Don has also been involved in helping Kevin accomplish his goal of holding a one-man show. At the invitation of Meeghan Humphrey, visual arts coordinator for the Ashtabula Arts Center, Kevin will hold his first exhibit at the center this month. The exhibit opens with an artist reception from 6:30 to 8 p.m. Friday.
Kevin hopes this is the break he’s been waiting for.
“I’m jumping for joy,” he says. “This gives me the opportunity to show people there is an artist in here. Even though I’m not up and about and walking around, I’m still doing what I’m doing, just in a different way.”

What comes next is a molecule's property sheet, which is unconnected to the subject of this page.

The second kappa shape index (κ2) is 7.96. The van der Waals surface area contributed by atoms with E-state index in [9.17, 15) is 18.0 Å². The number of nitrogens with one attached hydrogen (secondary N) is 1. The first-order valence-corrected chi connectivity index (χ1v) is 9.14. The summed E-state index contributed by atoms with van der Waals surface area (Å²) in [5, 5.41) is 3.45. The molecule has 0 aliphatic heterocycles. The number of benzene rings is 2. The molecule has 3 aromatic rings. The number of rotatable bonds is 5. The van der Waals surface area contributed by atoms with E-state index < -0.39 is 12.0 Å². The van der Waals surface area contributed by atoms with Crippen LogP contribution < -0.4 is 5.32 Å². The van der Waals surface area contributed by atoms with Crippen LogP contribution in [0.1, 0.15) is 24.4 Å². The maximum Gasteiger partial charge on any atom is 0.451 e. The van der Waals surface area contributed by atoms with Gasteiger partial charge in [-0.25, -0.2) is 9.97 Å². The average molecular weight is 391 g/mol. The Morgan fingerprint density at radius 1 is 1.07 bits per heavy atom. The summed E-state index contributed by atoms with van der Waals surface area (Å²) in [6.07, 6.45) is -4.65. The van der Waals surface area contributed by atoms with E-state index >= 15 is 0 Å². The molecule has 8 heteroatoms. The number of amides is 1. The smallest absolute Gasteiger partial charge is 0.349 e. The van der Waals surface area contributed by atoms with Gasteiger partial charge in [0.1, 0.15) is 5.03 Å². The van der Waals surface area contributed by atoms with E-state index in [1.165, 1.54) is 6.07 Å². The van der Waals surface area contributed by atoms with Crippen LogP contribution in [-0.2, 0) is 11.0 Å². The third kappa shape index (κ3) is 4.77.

Humphrey says she’s “astounded” by the fact Kevin can create such colorful, detailed art with his limited movements.
“I admire him,” she says. “I’m amazed at what he can do. He figures out some way to keep going. … People find his work very appealing. The whole digital art thing is becoming very big.”
Humphrey advanced the $300 to purchase frames for the exhibit. Kevin hopes to recoup that investment plus raise money for a new computer system by selling prints through the exhibit. They range in price from $40 to $70.
Kevin works on a Pentium III computer running an outdated version of Photoshop. He’d like to explore other graphics software, such as Illustrator. His dream is to own a fast Macintosh computer, professional printer and software. Donations toward that cause will be taken at the opening Friday evening, which is open to the public and free of charge.